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To all mangrove keepers who have stubborn feeders


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Posted by Chance on July 11, 2002 at 23:22:22:

I've had a mangrove snake for a couple of weeks now. She was wild caught and is about 4' long or so. As I've said in earlier posts, she is an incredibly docile snake, and has retained that docility throughout her stay here.

Well, tonight I really put that docility and willingness to cooperate to the test. So far, she has eaten one water snake (small, of course), and a gerbil pinky. However, she acted scared to death of mice (live ones). She would always shy away from them like they intimidated the hell out of her. It started to get me worried, until tonight. She is a very healthy snake, all except for a slight nose rub, but she has been de-wormed and de-flaggylated and such. I was just afraid she was going to try to stay on reptiles or something similar (and I don't have an over-abundance of baby gerbils any longer). Well, tonight I had left a pre-killed mouse in there with her for a few hours to see if that would do the trick. I checked on her a while ago, no luck. So I decided to try something new. I picked her up (keep in mind, she is completely docile and has never bitten anyone here), restrained her head, and placed the dead mouse's head in her mouth. She bit, so I thought what the hell, and sat her on the floor of my snake room. To my utter surprise, instead of spitting the mouse out immediately like I thought she would, she proceeded to work the mouse down, even with me continually keeping her in that one area so she wouldn't slip off. I watched her eat the whole thing, then I picked her up and put her back in her cage. She then proceeded to use the branches in her cage to help work the mouse down further.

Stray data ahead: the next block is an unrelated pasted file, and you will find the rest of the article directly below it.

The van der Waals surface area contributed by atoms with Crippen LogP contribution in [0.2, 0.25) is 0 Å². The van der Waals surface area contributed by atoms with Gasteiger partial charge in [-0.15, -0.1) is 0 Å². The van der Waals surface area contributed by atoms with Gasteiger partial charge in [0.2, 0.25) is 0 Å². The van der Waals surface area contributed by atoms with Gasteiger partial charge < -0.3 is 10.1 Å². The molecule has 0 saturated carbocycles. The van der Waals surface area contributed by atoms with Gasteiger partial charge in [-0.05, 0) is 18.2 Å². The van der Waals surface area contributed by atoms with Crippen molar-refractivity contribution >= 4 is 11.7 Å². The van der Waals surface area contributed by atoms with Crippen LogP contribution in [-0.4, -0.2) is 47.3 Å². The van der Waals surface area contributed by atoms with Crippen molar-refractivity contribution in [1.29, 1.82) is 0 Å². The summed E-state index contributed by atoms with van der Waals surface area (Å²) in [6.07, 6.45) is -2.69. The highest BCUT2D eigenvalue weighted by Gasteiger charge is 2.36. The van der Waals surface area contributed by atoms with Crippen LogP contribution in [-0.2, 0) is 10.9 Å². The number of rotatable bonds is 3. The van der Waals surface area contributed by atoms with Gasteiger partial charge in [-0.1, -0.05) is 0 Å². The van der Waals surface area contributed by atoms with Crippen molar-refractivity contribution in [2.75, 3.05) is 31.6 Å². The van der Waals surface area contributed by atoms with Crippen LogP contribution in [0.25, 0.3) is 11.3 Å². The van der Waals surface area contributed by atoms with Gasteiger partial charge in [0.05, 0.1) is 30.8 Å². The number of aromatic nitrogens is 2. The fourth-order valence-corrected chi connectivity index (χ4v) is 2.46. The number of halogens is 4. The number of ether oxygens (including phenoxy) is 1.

So there ya go. For you keepers that have picky mangroves, and that can get ahold of them at night (I stress at night because they are only supposed to feed at this time), you might consider trying this method. A week from now I'll leave a dead mouse in there a few hours and check again, and try the same method if she still isn't eating on her own. This isn't force-feeding, so it shouldn't be very stressful to the snake. I like to think of this as "assisted feeding." Anyway, if you want to go check out our little Libra (the mangrove) as well as the rest of our collection, check out the webpage below. Hope this can help someone.



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